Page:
Perhaps you have been caring for a family member, relocated to a new city, been laid off, or had personal health issues. Maybe you have been a stay-at-home mum for a while, or simply wanted to expand your horizons for personal growth.
Regardless of whether you have made a personal decision to take a career break voluntarily or you have had one imposed on you for reasons beyond your control, having a gap year on your resume is not seen as a red flag for employers as it used to be in the past.
Gaps are the new normal
Actually, these days, it’s more common than before. In fact, many midlife professionals have taken time off from work for reasons other than the consequences of the global pandemic.
According to a recent LinkedIn survey, amongst women who have taken a career break, 22% cite mental health as their reason for stepping away from their jobs — more than caregiving (13%) or parental leave (13%). Other reasons include medical leave (20%), education (15%) and burnout (13%). In the U.S., 71% of women who took a career break say it helped them gain perspective and figure out what they really want from life, and 52% of hiring managers believe people who take career breaks can restart their careers at any time.
So, while you may be worried about the gap in your resume, employers across industries are actually more concerned about “The Great Resignation”.
Nowadays, most of them would probably be more forgiving than ever and interested in hearing from skilled professionals regarding how they used that time away effectively and how it helped them to improve their careers.
As always, the key to landing a new job – even after a career break- is showing self-confidence and that you never stopped learning, highlighting accomplishments and the valuable skills you can bring to the table, because of (not despite) the gap.
As a midlife woman, it’s important to remember that you will be bringing in a vast amount of experience from all angles of life, which will make your resume stand out more.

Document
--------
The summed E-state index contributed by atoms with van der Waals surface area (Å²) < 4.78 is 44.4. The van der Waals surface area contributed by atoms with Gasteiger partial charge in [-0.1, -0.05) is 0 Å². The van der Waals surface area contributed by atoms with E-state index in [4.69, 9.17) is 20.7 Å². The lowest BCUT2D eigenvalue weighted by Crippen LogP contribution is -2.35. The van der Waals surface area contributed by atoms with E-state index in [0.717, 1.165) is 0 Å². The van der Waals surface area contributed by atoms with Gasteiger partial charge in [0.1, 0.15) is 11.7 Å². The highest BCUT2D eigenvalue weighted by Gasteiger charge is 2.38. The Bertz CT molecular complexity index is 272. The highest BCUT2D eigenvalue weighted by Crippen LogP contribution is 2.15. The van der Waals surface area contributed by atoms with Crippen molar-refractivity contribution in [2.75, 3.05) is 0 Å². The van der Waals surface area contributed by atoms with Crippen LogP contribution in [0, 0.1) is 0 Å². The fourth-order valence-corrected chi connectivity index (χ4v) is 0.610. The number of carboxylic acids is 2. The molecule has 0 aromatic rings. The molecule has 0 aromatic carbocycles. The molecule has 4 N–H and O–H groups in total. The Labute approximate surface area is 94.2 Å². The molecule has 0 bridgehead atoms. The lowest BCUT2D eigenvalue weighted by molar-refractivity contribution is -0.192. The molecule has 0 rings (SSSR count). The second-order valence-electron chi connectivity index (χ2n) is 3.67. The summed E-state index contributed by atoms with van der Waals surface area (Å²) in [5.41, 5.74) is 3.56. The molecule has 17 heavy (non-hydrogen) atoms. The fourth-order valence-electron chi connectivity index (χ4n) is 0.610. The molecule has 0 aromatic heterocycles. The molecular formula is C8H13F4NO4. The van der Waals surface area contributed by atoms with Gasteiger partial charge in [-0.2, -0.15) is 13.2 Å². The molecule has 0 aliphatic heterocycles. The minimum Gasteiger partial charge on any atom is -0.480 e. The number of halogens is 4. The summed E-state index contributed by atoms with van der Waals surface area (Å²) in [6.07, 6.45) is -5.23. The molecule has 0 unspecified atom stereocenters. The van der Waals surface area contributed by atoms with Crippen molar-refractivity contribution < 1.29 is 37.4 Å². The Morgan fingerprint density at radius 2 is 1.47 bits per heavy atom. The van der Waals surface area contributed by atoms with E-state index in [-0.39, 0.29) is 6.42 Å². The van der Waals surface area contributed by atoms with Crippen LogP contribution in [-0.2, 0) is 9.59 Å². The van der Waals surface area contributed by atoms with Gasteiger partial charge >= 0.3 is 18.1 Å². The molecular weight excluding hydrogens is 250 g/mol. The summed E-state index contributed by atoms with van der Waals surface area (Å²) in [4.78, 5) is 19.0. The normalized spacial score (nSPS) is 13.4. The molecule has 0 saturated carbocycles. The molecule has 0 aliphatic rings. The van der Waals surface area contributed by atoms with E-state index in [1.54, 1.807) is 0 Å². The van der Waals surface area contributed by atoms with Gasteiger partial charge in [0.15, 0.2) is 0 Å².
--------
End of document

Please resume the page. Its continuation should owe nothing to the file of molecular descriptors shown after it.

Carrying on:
Here are some tips and strategies to get back in the game.
Provide context in a cover letter
Rather than waste valuable space on your resume, use the cover letter to explain the reasons behind your employment gap.
According to Career Addict, the best approach is to be upfront and honest regarding what you did and what you learned during that time but be concise. Think carefully about how you phrase the reason for any gaps focusing on skills you learned and how this could potentially benefit future employers.
Take advantage of a different resume layout
The right resume format is critical to getting noticed. Usually, the easiest way to share your experience is using a chronological one, the most common format viewed by employers. However, that may not often work in your favour. In this case, don’t hesitate to adopt a combination resume format that is part functional and part chronological. Fill the top half of the resume with a summary of qualifications and a list of key competencies. Then you can follow that with a chronological list of your work experience.
In March 2022, Linkedin created the ability for you to share career breaks on your profile as they acknowledge that many people have or will experience a career break and that these candidates are untapped potential for employers. If you are not familiar with this platform, go to your Linkedin profile and update your resume by clicking on the section Experience (you will see a + sign). There you will have the choice of adding another position or a career break.
Be transparent about your employment gap
If you’ve been laid off due to the pandemic or health issues, be honest about it. If you try to hide it, recruiters will wonder what else you may be concealing. You also don’t want them to assume you were let go due to lack of job performance or some other reason.
What’s important here is to understand that potential employers will find out about your employment gap – especially if it was a lengthy or recent one. As such, trying to hide it will only damage your application and give recruiters even more reason to believe you are not reliable.
Remember to practice explaining the reason for the gap before the interview. The more comfortable you are, the more confident the hiring manager will be that you are the right person for the job.
If you’ve been made redundant, it’s better to say that you are proud of everything you achieved in the position, rather than to be rude about your previous employer and their reasons for letting you go.
If you have been a stay-at-home mum for a while, tell them “I was raising children” — but don’t assume interviewers will want to hear all about it. Avoid providing too much information, especially if it isn’t relevant to your qualifications for the job, and instead assure the interviewer that you’re very excited to return to work and advance your career development.
Overall, don’t be discouraged by that gap year. Don’t forget midlife women can bring better judgement and skills to the workforce than they did when they were younger, as well as adding to the diversity of thought and perspective of their organisations.